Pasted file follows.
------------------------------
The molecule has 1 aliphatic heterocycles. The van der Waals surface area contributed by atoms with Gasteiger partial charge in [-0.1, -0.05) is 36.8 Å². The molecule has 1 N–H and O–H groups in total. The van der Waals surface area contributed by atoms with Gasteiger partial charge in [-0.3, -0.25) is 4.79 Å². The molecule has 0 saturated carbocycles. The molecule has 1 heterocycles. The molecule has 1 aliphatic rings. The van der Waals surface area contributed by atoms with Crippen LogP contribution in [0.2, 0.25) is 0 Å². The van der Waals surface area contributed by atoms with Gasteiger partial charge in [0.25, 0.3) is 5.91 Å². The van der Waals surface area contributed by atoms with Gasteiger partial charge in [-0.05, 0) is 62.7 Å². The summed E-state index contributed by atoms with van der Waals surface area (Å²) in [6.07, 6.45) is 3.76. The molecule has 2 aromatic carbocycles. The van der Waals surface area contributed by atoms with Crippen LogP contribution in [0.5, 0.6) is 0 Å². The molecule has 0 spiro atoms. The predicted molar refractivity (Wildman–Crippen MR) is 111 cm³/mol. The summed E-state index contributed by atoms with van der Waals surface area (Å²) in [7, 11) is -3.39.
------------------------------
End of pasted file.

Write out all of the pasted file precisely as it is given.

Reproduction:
The molecule has 1 aliphatic heterocycles. The van der Waals surface area contributed by atoms with Gasteiger partial charge in [-0.1, -0.05) is 36.8 Å². The molecule has 1 N–H and O–H groups in total. The van der Waals surface area contributed by atoms with Gasteiger partial charge in [-0.3, -0.25) is 4.79 Å². The molecule has 0 saturated carbocycles. The molecule has 1 heterocycles. The molecule has 1 aliphatic rings. The van der Waals surface area contributed by atoms with Crippen LogP contribution in [0.2, 0.25) is 0 Å². The van der Waals surface area contributed by atoms with Gasteiger partial charge in [0.25, 0.3) is 5.91 Å². The van der Waals surface area contributed by atoms with Gasteiger partial charge in [-0.05, 0) is 62.7 Å². The summed E-state index contributed by atoms with van der Waals surface area (Å²) in [6.07, 6.45) is 3.76. The molecule has 2 aromatic carbocycles. The van der Waals surface area contributed by atoms with Crippen LogP contribution in [0.5, 0.6) is 0 Å². The molecule has 0 spiro atoms. The predicted molar refractivity (Wildman–Crippen MR) is 111 cm³/mol. The summed E-state index contributed by atoms with van der Waals surface area (Å²) in [7, 11) is -3.39.